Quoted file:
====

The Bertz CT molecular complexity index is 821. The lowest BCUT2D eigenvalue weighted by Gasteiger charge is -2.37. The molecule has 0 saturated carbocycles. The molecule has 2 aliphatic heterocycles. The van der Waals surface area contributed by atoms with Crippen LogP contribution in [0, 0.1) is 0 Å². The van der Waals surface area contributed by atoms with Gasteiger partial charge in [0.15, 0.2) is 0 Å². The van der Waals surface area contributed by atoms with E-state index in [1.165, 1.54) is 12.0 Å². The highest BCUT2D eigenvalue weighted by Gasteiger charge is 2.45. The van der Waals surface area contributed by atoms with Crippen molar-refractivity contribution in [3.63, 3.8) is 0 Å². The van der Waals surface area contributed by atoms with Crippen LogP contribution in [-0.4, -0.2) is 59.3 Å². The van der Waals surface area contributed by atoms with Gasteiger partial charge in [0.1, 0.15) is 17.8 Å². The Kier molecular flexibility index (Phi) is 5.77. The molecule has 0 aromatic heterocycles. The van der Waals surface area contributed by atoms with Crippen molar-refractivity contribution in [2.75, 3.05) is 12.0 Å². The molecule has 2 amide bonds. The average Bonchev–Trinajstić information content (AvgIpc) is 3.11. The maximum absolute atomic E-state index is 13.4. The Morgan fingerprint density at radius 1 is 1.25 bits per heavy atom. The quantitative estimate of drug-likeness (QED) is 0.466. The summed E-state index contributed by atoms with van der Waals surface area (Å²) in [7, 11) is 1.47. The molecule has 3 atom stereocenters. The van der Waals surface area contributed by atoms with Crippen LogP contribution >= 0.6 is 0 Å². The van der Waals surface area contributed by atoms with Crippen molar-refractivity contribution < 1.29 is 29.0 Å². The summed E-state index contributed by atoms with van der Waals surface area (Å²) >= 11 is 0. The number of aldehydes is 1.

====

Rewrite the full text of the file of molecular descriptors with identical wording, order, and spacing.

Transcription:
The Bertz CT molecular complexity index is 821. The lowest BCUT2D eigenvalue weighted by Gasteiger charge is -2.37. The molecule has 0 saturated carbocycles. The molecule has 2 aliphatic heterocycles. The van der Waals surface area contributed by atoms with Crippen LogP contribution in [0, 0.1) is 0 Å². The van der Waals surface area contributed by atoms with Gasteiger partial charge in [0.15, 0.2) is 0 Å². The van der Waals surface area contributed by atoms with E-state index in [1.165, 1.54) is 12.0 Å². The highest BCUT2D eigenvalue weighted by Gasteiger charge is 2.45. The van der Waals surface area contributed by atoms with Crippen molar-refractivity contribution in [3.63, 3.8) is 0 Å². The van der Waals surface area contributed by atoms with Crippen LogP contribution in [-0.4, -0.2) is 59.3 Å². The van der Waals surface area contributed by atoms with Gasteiger partial charge in [0.1, 0.15) is 17.8 Å². The Kier molecular flexibility index (Phi) is 5.77. The molecule has 0 aromatic heterocycles. The van der Waals surface area contributed by atoms with Crippen molar-refractivity contribution in [2.75, 3.05) is 12.0 Å². The molecule has 2 amide bonds. The average Bonchev–Trinajstić information content (AvgIpc) is 3.11. The maximum absolute atomic E-state index is 13.4. The Morgan fingerprint density at radius 1 is 1.25 bits per heavy atom. The quantitative estimate of drug-likeness (QED) is 0.466. The summed E-state index contributed by atoms with van der Waals surface area (Å²) in [7, 11) is 1.47. The molecule has 3 atom stereocenters. The van der Waals surface area contributed by atoms with Crippen LogP contribution >= 0.6 is 0 Å². The van der Waals surface area contributed by atoms with Crippen molar-refractivity contribution < 1.29 is 29.0 Å². The summed E-state index contributed by atoms with van der Waals surface area (Å²) >= 11 is 0. The number of aldehydes is 1.